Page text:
Perspective From Higher Ground: Business and Problem Solving

I remember as a kid always talking to ankles and knees when an adult approached to greet me.  And then there was that awkward look up to try to see his or her face.  As an adult I'm sensitive to that moment, so I bend down to get at eye level with a youngster. 

Recently I visited the Gettysburg Battlefields and I felt a little bit of that looking at the ankles feeling as I looked at the base of large trees that surround portions of the grounds. 

As we got to Cemetery Hill, we found ourselves atop the tree line, overlooking the battlefield, and what happened there became very clear.

As I reflected on the moment later, it got me thinking about how some of us conduct business today.  You know ... a few years ago the "big thing" movement  in business was to think outside the box.  The battle cry was if you want to advance in your career, don't do what you've always done.  That will just get you what it's always gotten you.  You must think outside the boxif you want to move your business forward.  So, business men and women began to look increasingly to technology for creativity in leadership and for new ideas in communication and in management.  And now as we move to higher ground and we review where thinking outside the box has led us, we find that what's happening outside the box isn't all good, and in some significant areas.

For example, communication has grown exponentially digitally.  Voice mail, email, text messaging, video conferencing, while great tools, have left younger entrants into the business world lacking in face-to-face communication skills.  Leadership sometimes delivers bad news digitally, coldly, mercilessly to save difficult face-to-face moments.  Teamwork is conducted in less than a civil manner often initiated by carelessly crafted e-mails.  Here are some other thoughts about outside-the-box thinking. 

A website called Lateral Action states,"The research evidence suggests that thinking outside the box fails to produce the expected creative solution. And far from being a hindrance, past experience and training can actually be the key to creative problem-solving."

So, before you think outside the box to create new solutions to age-old problems in business, take a look from a higher perspective.   Like experience maybe?  Training is a good idea, too.  It just so happens that Outfluence is conducting a 3-part series this Fall in Westminster, Maryland that will address this question:  What did we leave behind when we began thinking outside the box?  Visit in a few weeks when we will begin publishing information about the series.  It begins in September.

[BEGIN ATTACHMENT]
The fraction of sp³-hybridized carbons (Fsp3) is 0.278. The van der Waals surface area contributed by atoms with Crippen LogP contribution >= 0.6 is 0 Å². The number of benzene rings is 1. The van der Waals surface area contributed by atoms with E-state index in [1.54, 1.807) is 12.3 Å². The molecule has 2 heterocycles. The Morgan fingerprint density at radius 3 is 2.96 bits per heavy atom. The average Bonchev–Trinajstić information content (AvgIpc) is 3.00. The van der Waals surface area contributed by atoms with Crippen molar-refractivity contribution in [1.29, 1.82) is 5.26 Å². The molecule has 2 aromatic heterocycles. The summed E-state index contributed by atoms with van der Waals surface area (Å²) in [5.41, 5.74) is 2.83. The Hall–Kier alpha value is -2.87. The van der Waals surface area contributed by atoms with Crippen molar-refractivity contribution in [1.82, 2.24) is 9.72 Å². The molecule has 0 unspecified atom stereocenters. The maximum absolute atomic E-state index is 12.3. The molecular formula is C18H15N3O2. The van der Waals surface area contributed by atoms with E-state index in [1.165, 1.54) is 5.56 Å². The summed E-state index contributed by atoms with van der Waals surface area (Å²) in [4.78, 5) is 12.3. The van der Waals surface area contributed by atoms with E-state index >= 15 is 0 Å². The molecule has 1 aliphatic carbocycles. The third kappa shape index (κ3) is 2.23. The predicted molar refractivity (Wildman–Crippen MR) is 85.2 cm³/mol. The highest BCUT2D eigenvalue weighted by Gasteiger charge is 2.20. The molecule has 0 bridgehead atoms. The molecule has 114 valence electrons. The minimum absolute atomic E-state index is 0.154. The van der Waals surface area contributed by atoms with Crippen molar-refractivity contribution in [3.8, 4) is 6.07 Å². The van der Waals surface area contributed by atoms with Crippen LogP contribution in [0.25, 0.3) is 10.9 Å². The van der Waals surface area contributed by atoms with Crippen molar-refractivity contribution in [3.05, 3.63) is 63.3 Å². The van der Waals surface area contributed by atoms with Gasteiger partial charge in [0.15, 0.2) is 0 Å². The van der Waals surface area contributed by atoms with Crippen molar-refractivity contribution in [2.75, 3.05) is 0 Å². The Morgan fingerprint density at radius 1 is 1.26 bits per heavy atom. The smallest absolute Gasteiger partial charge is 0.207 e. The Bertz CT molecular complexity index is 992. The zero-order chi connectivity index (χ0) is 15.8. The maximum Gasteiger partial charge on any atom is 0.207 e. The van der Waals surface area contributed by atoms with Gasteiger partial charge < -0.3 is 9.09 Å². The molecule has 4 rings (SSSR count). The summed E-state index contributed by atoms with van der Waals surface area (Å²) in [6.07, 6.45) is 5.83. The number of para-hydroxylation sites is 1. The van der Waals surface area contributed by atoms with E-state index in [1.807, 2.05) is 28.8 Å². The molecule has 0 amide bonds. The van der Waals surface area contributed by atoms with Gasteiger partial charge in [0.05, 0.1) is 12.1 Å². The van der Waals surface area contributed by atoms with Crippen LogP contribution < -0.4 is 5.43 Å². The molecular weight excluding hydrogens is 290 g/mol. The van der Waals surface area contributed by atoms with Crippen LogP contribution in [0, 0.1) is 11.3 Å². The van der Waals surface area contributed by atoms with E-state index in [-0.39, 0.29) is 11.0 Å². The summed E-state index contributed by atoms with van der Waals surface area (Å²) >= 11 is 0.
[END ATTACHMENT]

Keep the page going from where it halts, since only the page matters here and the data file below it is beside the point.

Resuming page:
This event occurred in the Fall of 2016.

Business Owners: Who Are We Listening To?

If you are a business owner, you most likely receive a lot of unsolicited advice and unwelcome comments.  You may also receive advice that you pay for.  Who do you listen to and who do you ignore?  I listen to all of them.

Here's why:  The unsolicited advice and the unwelcome comments keep me motivated.  Not too long ago I ran into a guy who went into business a few years after I began Outfluence.  He took on a lot of debt and constructed an impressive facility for his business.  He got off to a great start.  The visuals were excellent.  But now the doors were closed and litigation was looming.  As we spoke, he asked me how my venture was doing.  I told him we were still "climbing the mountain."  He laughed and commented about how long we had "been at it."  I chose not to incur outside debt in my venture but instead chose to invest time and personal funds to gradually improve my product and slowly position my company.  I was still climbing while he had been derailed by debt. 

Another person told me that his friends told him that my business would not succeed because I didn't have the ability to make it work.  Now, how many times have you heard stories of successful people of whom similar comments were made?  Oh, he'll never be able to do it; or, she's too weak to withstand the pressure.  I chose to listen to successful people who were encouraging me to keep going, people who were leading me to resources that would support me, people who were where I wanted to be.  Why would I listen to someone who was going south when I wanted to go north? 

I have written before about my friend who counseled me that it sometimes takes 10 years for a business to reach maturity.  I am in a business that requires others to make a commitment to change.  Change does not occur quickly.  It took us six years to reach maturity in our business.  Most businesses fail in the first three years.  Had Ilistened to the naysayers, I may have ended my business journey too soon. 

Remember that clear vision you had for your business in the early days?  Chances are your vision has been changed by circumstances, or opportunity, or market conditions, or knowledge gained over time.  Listen to the marketplace, listen to your customers, listen to your heart, and persist.  Never quit.  Be open to change. 

Listen to everyone but listen most intently to people who are where you want to go.